US4878437 *Mar 17, 1988Nov 7, 1989Consolidated Rail CorporationHot bearing simulator
US4974797 *Aug 22, 1989Dec 4, 1990Consolidated Rail CorporationHot bearing simulator
US5095823 *Dec 17, 1990Mar 17, 1992Amsted Industries IncorporatedFriction shoe for railcar truck
US5299504 *Jun 30, 1992Apr 5, 1994Technical Rail Products, IncorporatedSelf-propelled rail heater car with movable induction heating coils
CA967658A1 *Sep 2, 1971May 13, 1975Cleveland Technical Center IncHot box alarm system
FR435680A * Title not available
Classifications
U.S. Classification246/169.00A, 105/451, 246/206
International ClassificationB61K9/04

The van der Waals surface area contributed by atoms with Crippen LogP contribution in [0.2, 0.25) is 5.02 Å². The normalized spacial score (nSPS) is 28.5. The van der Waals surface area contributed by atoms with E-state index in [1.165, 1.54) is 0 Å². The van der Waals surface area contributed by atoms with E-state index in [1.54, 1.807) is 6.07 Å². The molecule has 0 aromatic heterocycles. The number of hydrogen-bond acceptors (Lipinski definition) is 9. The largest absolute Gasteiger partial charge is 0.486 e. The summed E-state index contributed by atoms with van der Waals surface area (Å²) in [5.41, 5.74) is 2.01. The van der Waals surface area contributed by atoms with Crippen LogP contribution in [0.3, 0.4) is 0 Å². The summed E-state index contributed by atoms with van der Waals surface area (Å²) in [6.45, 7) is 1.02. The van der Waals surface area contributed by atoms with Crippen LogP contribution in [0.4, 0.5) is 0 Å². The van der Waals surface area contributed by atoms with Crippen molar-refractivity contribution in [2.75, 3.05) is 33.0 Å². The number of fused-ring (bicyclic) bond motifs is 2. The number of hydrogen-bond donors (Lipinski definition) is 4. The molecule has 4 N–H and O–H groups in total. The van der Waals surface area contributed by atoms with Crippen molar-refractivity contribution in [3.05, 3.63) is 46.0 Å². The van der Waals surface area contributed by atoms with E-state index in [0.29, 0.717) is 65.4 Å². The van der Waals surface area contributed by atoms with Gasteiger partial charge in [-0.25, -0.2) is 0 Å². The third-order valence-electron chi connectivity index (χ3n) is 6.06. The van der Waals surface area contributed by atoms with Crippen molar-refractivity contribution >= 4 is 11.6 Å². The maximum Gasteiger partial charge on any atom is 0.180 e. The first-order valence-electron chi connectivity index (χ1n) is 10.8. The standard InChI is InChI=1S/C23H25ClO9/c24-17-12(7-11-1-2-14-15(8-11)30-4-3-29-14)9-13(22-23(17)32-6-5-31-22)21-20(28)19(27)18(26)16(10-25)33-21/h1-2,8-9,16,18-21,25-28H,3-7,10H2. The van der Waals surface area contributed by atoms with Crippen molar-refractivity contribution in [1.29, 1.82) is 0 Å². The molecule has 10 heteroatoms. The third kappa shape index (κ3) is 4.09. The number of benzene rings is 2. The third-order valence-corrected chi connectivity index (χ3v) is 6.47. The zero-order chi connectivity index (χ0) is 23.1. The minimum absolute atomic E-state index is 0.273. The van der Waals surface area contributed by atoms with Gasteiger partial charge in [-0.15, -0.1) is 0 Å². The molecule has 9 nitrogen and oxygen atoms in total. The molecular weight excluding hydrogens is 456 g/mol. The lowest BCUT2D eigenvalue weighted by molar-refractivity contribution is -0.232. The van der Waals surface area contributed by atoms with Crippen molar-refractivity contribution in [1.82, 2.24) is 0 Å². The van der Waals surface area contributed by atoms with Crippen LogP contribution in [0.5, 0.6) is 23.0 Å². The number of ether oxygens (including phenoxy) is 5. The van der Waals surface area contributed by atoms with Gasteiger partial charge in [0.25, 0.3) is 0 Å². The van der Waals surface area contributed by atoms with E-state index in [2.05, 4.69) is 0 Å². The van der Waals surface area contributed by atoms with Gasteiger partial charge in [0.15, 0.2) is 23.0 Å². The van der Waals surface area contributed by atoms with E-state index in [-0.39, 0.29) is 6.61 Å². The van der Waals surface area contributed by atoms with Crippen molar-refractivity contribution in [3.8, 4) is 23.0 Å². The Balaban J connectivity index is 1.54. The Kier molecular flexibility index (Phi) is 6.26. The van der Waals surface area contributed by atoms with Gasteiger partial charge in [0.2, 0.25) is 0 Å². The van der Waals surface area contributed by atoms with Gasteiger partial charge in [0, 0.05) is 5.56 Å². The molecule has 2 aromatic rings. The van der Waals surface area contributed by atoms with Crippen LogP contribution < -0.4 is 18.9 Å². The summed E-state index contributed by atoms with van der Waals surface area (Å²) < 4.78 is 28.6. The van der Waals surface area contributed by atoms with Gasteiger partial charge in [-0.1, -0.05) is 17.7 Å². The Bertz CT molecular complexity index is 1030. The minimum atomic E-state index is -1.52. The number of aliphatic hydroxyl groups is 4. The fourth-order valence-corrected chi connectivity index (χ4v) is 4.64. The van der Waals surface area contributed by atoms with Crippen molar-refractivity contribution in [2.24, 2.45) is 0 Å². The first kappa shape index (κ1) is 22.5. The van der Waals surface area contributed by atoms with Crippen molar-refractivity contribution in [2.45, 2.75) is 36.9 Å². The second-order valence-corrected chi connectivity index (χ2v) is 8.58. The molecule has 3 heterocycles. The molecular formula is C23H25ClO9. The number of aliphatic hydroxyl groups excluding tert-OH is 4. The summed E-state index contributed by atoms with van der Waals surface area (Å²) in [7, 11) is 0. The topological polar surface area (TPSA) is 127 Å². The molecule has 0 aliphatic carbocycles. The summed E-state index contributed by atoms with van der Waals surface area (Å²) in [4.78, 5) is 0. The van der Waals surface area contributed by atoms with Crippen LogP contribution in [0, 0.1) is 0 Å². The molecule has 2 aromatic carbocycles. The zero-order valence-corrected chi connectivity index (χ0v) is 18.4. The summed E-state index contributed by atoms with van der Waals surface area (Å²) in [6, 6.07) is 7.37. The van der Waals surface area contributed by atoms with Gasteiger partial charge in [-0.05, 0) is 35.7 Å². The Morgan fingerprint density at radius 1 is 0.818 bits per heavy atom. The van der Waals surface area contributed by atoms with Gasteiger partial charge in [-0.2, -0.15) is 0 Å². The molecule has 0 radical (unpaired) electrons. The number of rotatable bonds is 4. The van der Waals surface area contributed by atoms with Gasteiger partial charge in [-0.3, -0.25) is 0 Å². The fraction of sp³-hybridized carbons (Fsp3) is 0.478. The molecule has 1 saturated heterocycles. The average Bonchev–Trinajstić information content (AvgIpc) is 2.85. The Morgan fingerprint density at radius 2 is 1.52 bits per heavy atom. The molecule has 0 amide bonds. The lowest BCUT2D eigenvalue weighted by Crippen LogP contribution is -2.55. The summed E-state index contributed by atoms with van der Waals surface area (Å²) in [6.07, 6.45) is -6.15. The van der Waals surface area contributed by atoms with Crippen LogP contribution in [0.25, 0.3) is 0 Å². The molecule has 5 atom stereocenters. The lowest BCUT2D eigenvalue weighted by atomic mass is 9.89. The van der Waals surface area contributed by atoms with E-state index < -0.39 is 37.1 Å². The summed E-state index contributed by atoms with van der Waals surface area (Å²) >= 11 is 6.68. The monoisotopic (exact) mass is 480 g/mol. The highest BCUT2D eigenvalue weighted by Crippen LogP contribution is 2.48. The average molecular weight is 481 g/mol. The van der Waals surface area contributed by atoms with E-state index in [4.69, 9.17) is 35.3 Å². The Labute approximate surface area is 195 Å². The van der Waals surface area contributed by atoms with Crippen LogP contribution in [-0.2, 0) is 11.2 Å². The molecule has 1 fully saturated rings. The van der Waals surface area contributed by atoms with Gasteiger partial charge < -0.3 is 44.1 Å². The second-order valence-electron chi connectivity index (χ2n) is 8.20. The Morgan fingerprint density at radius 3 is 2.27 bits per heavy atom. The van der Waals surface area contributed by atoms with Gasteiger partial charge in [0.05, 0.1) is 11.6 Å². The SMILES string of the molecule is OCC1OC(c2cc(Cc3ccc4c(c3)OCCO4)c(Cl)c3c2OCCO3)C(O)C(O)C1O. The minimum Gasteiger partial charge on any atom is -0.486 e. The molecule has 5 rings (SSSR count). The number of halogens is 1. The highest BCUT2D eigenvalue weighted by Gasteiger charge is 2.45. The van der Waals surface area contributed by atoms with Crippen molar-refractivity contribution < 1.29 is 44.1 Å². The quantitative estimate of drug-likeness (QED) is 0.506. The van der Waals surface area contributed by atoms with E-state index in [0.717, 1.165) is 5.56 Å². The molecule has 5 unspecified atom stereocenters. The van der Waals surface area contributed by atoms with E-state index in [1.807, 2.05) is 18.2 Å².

Cooperative ClassificationB61K9/04
European ClassificationB61K9/04
Legal Events
DateCodeEventDescription
Jun 17, 2003FPExpired due to failure to pay maintenance fee
Effective date: 20030418
Apr 18, 2003LAPSLapse for failure to pay maintenance fees
Nov 6, 2002REMIMaintenance fee reminder mailed
Oct 7, 1998FPAYFee payment
Year of fee payment: 4
Jul 25, 1995CCCertificate of correction
Jul 28, 1993ASAssignment
Owner name: MEG TRANS CORP., OHIO
Free format text: ASSIGNMENT OF ASSIGNORS INTEREST;ASSIGNORS:WETZEL, DONALD C.;ARTH, WALTER N., JR.;REEL/FRAME:006647/0776;SIGNING DATES FROM 19930420 TO 19930706